Honorable mention: Serena Williams speaking to the chair umpire at the 2011 US Open: “If you ever see me walking down the hall look the other way. You’re out of control, you’re out of control, totally out of control, you’re a hater and you’re — you’re unattractive inside. Who would do such a thing? And I never complain. Wow. What a loser.”
BIGGEST DISAPPOINTMENT — Caroline Wozniacki (DEN)
Girl, you gotta win a Slam. And develop a kill shot. Winning all the low-level events and racking-up the titles while everyone is injured is great, but you gotta get that Slam. We love your smile, the blonde hair, the sexy shimmy and the fun attitude, but damn, like your boyfriend Rory McIlroy — WIN A F’ING SLAM. Beat some Top 10 players.
Honorable mention: French Open champ Li Na lying down 6-1, 6-0 to Sam Stosur in the WTA year-end championships round robin, Andy Murray in general, Roger Federer’s first 7/8ths of the season, The 2011 WTA Tour season, Barack Obama’s presidency. Etc.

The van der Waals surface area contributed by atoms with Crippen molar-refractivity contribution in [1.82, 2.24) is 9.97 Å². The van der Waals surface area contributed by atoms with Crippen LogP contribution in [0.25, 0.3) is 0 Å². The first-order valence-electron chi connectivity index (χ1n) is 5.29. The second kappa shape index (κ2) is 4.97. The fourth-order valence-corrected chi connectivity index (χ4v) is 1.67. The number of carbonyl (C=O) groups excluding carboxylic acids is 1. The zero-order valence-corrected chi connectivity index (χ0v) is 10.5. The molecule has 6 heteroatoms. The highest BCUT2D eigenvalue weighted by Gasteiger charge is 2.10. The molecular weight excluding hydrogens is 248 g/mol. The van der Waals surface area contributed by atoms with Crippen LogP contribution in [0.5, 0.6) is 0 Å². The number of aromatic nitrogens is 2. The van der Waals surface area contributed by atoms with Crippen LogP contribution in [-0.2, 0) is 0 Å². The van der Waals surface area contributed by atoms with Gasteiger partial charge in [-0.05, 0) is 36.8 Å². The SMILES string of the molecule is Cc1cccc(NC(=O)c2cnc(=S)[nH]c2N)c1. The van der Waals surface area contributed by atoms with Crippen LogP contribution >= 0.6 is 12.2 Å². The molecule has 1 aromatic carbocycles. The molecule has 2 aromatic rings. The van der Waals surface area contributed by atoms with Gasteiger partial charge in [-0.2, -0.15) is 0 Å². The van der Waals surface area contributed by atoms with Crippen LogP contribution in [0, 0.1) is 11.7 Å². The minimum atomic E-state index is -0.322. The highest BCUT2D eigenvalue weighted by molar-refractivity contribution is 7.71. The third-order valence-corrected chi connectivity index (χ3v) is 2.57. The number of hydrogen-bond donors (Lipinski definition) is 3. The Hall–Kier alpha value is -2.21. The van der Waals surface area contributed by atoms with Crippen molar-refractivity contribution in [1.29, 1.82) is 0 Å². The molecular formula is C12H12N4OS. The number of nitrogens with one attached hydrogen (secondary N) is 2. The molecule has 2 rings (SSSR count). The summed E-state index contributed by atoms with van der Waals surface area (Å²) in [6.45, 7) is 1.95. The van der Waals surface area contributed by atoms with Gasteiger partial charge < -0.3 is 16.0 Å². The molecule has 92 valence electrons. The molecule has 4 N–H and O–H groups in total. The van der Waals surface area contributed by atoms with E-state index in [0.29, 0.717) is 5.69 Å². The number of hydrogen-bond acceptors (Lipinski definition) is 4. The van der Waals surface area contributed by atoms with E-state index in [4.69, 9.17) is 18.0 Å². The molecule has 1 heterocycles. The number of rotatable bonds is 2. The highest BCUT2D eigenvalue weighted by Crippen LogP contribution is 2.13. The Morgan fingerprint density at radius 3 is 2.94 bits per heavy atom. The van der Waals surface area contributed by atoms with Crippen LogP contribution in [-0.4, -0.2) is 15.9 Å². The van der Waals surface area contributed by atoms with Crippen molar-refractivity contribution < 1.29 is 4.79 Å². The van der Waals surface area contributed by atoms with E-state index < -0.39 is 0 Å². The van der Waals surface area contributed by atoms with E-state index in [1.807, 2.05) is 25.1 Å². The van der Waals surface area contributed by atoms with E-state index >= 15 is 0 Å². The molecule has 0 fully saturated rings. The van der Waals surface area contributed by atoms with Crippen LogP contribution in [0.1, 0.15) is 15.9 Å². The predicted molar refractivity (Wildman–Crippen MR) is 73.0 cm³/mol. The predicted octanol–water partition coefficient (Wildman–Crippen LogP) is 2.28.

WORST OUTFITS — Venus Williams (USA)
Sheeeeeeat…this wasn’t even close. Bethanie Mattek-Sands, you been trumped. Venus has gone all-in, starting her own clothing line and dominating the category. From outfits that look like negligee for whores out of the HBO series “Deadwood” to “[pushing] her own boundaries of tackiness with a dress whose top is some yellow net and bottom a blur of undefinable colors” according to one reviewer to dresses where the straps snap, giving tennis fans a shot of boob. Venus is way out front.
Honorable mention: Bethanie Mattek-Sands (now a distant second), Serena Williams
Thanks to all the players for stuffing the ballot boxes. If you didn’t win you can always try again next year. Trophies are in the mail, COD of course.
Happy Holidays to everyone.
Also Check Out:
Serena Collects Three WTA Awards; Clijsters, Oudin Also Winners
Right Or Wrong? Kvitova Bumps No. 1 Wozniacki For WTA Player Of Year Award
ATP Awards: Djokovic Wins Player Of Year, Federer Named Fan Favorite
Federer, Henin Edged for 2007 AP Athlete of the Year Awards
Rafael Nadal: The Australian Final Was The Worst 90 Minutes I’ve Spent On A Tennis Court!